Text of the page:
What is the least amount of proof that you can have to get compensation for lost earning capacity?
Let’s take a look at a Florida case that required less proof than any other case that I know about for the claimant to prove loss of earning capacity.
While riding his motor scooter at around 9:00 p.m. at night in Miami Beach, Mr. Roberson went over an area of pavement being resurfaced by Maggolc.
Robertson struck a projecting manhole pipe, was thrown from his scooter, and was injured on the jagged surface of the roadway.
Robertson, the personal injury claimant, sued Maggolc.
Jury Awarded $160K for Future Lost Earning Capacity (Scooter Accident)
At trial, the jury determined that Maggolc was negligent and that Mr. Roberson should recover a total of $532,294.54, consisting of:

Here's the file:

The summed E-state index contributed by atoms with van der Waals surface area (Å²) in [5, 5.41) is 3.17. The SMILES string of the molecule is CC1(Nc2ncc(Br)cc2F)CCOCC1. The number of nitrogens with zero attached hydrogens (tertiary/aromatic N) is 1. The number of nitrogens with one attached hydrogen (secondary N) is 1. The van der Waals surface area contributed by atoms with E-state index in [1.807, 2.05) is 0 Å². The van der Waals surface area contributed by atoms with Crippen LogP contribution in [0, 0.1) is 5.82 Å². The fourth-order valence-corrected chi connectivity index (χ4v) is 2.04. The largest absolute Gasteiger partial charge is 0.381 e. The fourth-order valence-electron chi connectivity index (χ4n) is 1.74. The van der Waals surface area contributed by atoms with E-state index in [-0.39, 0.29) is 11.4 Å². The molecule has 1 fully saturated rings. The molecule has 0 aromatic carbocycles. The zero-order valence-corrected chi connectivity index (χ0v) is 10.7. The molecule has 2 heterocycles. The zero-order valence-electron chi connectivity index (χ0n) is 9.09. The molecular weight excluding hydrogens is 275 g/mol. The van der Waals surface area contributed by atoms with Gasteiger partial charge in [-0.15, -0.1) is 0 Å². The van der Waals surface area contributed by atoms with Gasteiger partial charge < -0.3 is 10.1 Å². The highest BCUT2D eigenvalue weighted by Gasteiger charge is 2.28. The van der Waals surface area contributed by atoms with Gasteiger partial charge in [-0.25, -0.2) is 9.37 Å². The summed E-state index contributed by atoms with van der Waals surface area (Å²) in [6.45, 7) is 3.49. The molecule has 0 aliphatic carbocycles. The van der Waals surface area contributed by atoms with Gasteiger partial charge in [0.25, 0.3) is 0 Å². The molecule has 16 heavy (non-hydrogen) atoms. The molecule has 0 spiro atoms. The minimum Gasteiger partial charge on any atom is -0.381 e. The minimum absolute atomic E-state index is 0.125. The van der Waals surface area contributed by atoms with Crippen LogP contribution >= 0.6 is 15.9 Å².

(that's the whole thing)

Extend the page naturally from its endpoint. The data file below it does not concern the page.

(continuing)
(a) past medical expenses of $17,294.54,
(b) future medical expenses of $20,000.00,
(d) past lost earnings of $85,000.00, and
(e) future lost earning capacity of $160,000.00.
Maggolc argued that Roberson’s skimpy testimony regarding past earnings and future earning capacity, unsupported by financial records of any kind, must have improperly made his claims for those losses on sympathy and speculation.
Mr. Roberson, a personal trainer, was the only witness providing numerical evidence regarding his earnings history and future prospects.
Having Prior Tax Returns and Other Records Can Help Prove Lost Earning Capacity
Though claiming an annual income before the accident of “approximately” $80,000, Roberson admitted that he had not filed tax returns. He also didn’t have:
- receipts or appointment records
- bank records
- information regarding expenses
- client testimony about hourly rates, numbers of training sessions, or similar details.